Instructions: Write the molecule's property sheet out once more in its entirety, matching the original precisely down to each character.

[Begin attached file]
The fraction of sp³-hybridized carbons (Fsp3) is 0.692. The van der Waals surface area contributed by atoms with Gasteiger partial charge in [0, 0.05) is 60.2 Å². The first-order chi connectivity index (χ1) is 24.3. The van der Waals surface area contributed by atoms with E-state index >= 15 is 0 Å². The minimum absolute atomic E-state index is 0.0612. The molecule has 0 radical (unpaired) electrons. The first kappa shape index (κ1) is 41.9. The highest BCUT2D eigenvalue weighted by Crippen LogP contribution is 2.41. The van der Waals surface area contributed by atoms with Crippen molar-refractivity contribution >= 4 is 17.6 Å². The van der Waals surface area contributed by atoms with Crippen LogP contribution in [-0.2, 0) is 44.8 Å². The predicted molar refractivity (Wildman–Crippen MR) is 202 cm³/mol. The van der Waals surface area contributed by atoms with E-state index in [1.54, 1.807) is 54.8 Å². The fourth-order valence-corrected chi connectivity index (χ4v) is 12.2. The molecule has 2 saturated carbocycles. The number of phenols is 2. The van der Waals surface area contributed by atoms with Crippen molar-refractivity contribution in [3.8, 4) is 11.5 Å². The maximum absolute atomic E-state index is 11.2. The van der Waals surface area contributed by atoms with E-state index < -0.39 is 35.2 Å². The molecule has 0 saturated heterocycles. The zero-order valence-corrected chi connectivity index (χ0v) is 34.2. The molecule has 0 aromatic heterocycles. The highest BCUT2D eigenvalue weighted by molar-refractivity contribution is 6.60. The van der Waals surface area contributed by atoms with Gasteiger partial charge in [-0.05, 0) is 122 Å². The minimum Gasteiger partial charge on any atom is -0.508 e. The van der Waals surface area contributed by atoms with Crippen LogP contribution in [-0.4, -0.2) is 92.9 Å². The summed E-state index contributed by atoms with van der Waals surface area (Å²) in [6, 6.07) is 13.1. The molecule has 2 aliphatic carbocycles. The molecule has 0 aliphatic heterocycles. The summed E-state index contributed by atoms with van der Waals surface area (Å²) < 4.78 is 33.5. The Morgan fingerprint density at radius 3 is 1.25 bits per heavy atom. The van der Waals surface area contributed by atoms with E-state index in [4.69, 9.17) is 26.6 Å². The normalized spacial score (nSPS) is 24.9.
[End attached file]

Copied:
The fraction of sp³-hybridized carbons (Fsp3) is 0.692. The van der Waals surface area contributed by atoms with Gasteiger partial charge in [0, 0.05) is 60.2 Å². The first-order chi connectivity index (χ1) is 24.3. The van der Waals surface area contributed by atoms with E-state index >= 15 is 0 Å². The minimum absolute atomic E-state index is 0.0612. The molecule has 0 radical (unpaired) electrons. The first kappa shape index (κ1) is 41.9. The highest BCUT2D eigenvalue weighted by Crippen LogP contribution is 2.41. The van der Waals surface area contributed by atoms with Crippen molar-refractivity contribution >= 4 is 17.6 Å². The van der Waals surface area contributed by atoms with Crippen LogP contribution in [-0.2, 0) is 44.8 Å². The predicted molar refractivity (Wildman–Crippen MR) is 202 cm³/mol. The van der Waals surface area contributed by atoms with E-state index in [1.54, 1.807) is 54.8 Å². The fourth-order valence-corrected chi connectivity index (χ4v) is 12.2. The molecule has 2 saturated carbocycles. The number of phenols is 2. The van der Waals surface area contributed by atoms with Crippen molar-refractivity contribution in [3.8, 4) is 11.5 Å². The maximum absolute atomic E-state index is 11.2. The van der Waals surface area contributed by atoms with E-state index < -0.39 is 35.2 Å². The molecule has 0 saturated heterocycles. The zero-order valence-corrected chi connectivity index (χ0v) is 34.2. The molecule has 0 aromatic heterocycles. The highest BCUT2D eigenvalue weighted by molar-refractivity contribution is 6.60. The van der Waals surface area contributed by atoms with Gasteiger partial charge in [-0.05, 0) is 122 Å². The minimum Gasteiger partial charge on any atom is -0.508 e. The van der Waals surface area contributed by atoms with Crippen LogP contribution in [-0.4, -0.2) is 92.9 Å². The summed E-state index contributed by atoms with van der Waals surface area (Å²) in [6, 6.07) is 13.1. The molecule has 2 aliphatic carbocycles. The molecule has 0 aliphatic heterocycles. The summed E-state index contributed by atoms with van der Waals surface area (Å²) < 4.78 is 33.5. The Morgan fingerprint density at radius 3 is 1.25 bits per heavy atom. The van der Waals surface area contributed by atoms with E-state index in [4.69, 9.17) is 26.6 Å². The normalized spacial score (nSPS) is 24.9.